Ontario Federation of Anglers and Hunters

Ontario Federation of Anglers and Hunters

October 02, 2007 14:38 ET

Moose Researchers Request Hunters Help

Scientific testing of samples will lead to improved moose data

Attention: Education Editor, Environment Editor, News Editor, Science Editor PETERBOROUGH--(Marketwire - Oct. 2, 2007) -

In order to better understand the province's moose populations, researchers at Trent University and the Ontario Federation of Anglers and Hunters (O.F.A.H.), are asking for the assistance of Ontario hunters.

Trent University is working with the Ministry of Natural Resources and the O.F.A.H. on a comprehensive three-year study of the factors that affect the province's moose population in its southern range. The larger study is investigating the role of predators, parasites, habitat, and possibly climate change on moose health and productivity.

In support of the study, the O.F.A.H. is asking successful moose hunters to submit small samples of fresh or frozen moose meat to researchers.

The tissue samples collected will help biologists determine historic interactions between moose populations. "We believe that some areas serve as 'sources' for moose emigration into other areas," explains Trent researcher Glynis Price. "This will help us determine how important an effect that might be in southern Ontario herds and throughout the entire Ontario moose range."

Ed Reid, O.F.A.H. Wildlife Biologist suggested that by providing researchers with small samples of moose meat from various areas of the province, that hunters can help biologists better understand the movement of moose across the landscape. "All that is required is a thumb-nail sized sample of moose-meat and some basic information about where it was harvested," noted Reid.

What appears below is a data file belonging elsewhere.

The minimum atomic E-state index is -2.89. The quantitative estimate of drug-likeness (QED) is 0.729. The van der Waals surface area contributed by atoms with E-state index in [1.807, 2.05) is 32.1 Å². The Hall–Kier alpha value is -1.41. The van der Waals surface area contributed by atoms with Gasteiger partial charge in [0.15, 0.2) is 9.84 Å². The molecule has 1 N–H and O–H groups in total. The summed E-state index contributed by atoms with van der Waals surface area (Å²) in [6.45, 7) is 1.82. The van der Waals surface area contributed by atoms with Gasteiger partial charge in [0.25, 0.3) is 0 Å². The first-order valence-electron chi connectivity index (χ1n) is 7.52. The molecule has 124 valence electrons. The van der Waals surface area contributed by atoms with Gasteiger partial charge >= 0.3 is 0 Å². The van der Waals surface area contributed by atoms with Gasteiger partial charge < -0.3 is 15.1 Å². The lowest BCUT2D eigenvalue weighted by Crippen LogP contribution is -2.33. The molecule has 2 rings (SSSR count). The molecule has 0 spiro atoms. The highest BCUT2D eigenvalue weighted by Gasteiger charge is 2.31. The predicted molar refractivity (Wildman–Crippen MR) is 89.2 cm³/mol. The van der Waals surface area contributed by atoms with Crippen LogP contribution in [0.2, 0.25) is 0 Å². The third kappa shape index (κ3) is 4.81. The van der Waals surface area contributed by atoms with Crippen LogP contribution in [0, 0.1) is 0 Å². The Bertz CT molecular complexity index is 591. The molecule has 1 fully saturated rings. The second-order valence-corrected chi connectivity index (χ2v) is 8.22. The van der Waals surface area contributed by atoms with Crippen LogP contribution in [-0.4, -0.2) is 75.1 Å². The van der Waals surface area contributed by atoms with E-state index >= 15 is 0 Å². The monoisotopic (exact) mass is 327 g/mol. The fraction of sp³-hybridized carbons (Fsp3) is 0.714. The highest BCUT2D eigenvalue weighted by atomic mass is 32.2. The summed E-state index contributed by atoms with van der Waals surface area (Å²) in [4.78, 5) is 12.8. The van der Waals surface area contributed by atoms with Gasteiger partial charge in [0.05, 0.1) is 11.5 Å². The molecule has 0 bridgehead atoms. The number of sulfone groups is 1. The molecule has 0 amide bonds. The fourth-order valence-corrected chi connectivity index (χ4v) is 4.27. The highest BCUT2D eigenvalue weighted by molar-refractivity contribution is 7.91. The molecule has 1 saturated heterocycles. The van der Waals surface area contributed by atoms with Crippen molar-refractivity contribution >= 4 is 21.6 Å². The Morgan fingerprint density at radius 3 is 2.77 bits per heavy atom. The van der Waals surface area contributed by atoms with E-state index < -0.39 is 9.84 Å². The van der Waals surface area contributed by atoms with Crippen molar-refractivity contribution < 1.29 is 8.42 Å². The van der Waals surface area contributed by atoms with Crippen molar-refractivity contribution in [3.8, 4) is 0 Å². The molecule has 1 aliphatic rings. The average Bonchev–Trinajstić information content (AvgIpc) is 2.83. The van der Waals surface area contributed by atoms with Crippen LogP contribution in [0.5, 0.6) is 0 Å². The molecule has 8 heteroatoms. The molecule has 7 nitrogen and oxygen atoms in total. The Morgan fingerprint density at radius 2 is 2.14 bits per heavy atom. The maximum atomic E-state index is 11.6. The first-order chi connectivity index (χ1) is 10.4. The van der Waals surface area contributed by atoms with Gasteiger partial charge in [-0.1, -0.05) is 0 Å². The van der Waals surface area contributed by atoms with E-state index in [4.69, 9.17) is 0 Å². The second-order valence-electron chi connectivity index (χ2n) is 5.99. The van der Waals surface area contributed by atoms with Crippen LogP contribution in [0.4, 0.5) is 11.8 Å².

"With the help of moose hunters from across Ontario, we hope to expand the scope of the genetic aspect of our study to the entire provincial herd," explains Trent professor and lead researcher, Dr. Dennis Murray.

Samples can be submitted any time from the beginning of the moose season (Oct 15 to Oct 20 in the Parry Sound/Muskoka/Algonquin area) into January of 2008. The sampling process is fast and easy, and can be done as the moose meat is being prepared for cooking.

Interested moose hunters are asked to contact Glynis Price MSc at Trent University to request a sample kit at 705-748-1011 ext 7437, or by email at glynisprice@trentu.ca.
The Ontario Federation of Anglers and Hunters (O.F.A.H.) is the largest non-profit conservation based organization in Ontario, with over 80,000 members and 655 member clubs across the province.

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/For further information: Lezlie Goodwin
Communications Coordinator/ IN: EDUCATION, ENVIRONMENT

Contact Information

  • Ed Reid, Wildlife Biologist, O.F.A.H.
    Primary Phone: 705-748-6324